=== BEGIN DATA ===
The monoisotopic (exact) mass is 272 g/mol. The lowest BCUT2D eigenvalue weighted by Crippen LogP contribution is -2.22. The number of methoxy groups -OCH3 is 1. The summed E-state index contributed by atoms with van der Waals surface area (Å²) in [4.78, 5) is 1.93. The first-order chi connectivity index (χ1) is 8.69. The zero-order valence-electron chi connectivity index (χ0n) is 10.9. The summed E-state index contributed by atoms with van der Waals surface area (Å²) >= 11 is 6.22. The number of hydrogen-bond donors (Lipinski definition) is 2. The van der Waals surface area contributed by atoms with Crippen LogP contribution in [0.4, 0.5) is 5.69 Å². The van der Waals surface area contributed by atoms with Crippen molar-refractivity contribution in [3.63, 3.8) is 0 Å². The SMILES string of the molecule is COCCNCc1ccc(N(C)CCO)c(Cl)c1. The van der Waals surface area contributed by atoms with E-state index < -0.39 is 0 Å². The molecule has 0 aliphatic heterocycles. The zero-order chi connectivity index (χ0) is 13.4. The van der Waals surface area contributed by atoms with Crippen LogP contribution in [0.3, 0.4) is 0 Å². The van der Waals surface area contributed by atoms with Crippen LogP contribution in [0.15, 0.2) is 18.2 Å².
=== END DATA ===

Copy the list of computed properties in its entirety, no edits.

The monoisotopic (exact) mass is 272 g/mol. The lowest BCUT2D eigenvalue weighted by Crippen LogP contribution is -2.22. The number of methoxy groups -OCH3 is 1. The summed E-state index contributed by atoms with van der Waals surface area (Å²) in [4.78, 5) is 1.93. The first-order chi connectivity index (χ1) is 8.69. The zero-order valence-electron chi connectivity index (χ0n) is 10.9. The summed E-state index contributed by atoms with van der Waals surface area (Å²) >= 11 is 6.22. The number of hydrogen-bond donors (Lipinski definition) is 2. The van der Waals surface area contributed by atoms with Crippen LogP contribution in [0.4, 0.5) is 5.69 Å². The van der Waals surface area contributed by atoms with Crippen molar-refractivity contribution in [3.63, 3.8) is 0 Å². The SMILES string of the molecule is COCCNCc1ccc(N(C)CCO)c(Cl)c1. The van der Waals surface area contributed by atoms with E-state index < -0.39 is 0 Å². The molecule has 0 aliphatic heterocycles. The zero-order chi connectivity index (χ0) is 13.4. The van der Waals surface area contributed by atoms with Crippen LogP contribution in [0.3, 0.4) is 0 Å². The van der Waals surface area contributed by atoms with Crippen LogP contribution in [0.15, 0.2) is 18.2 Å².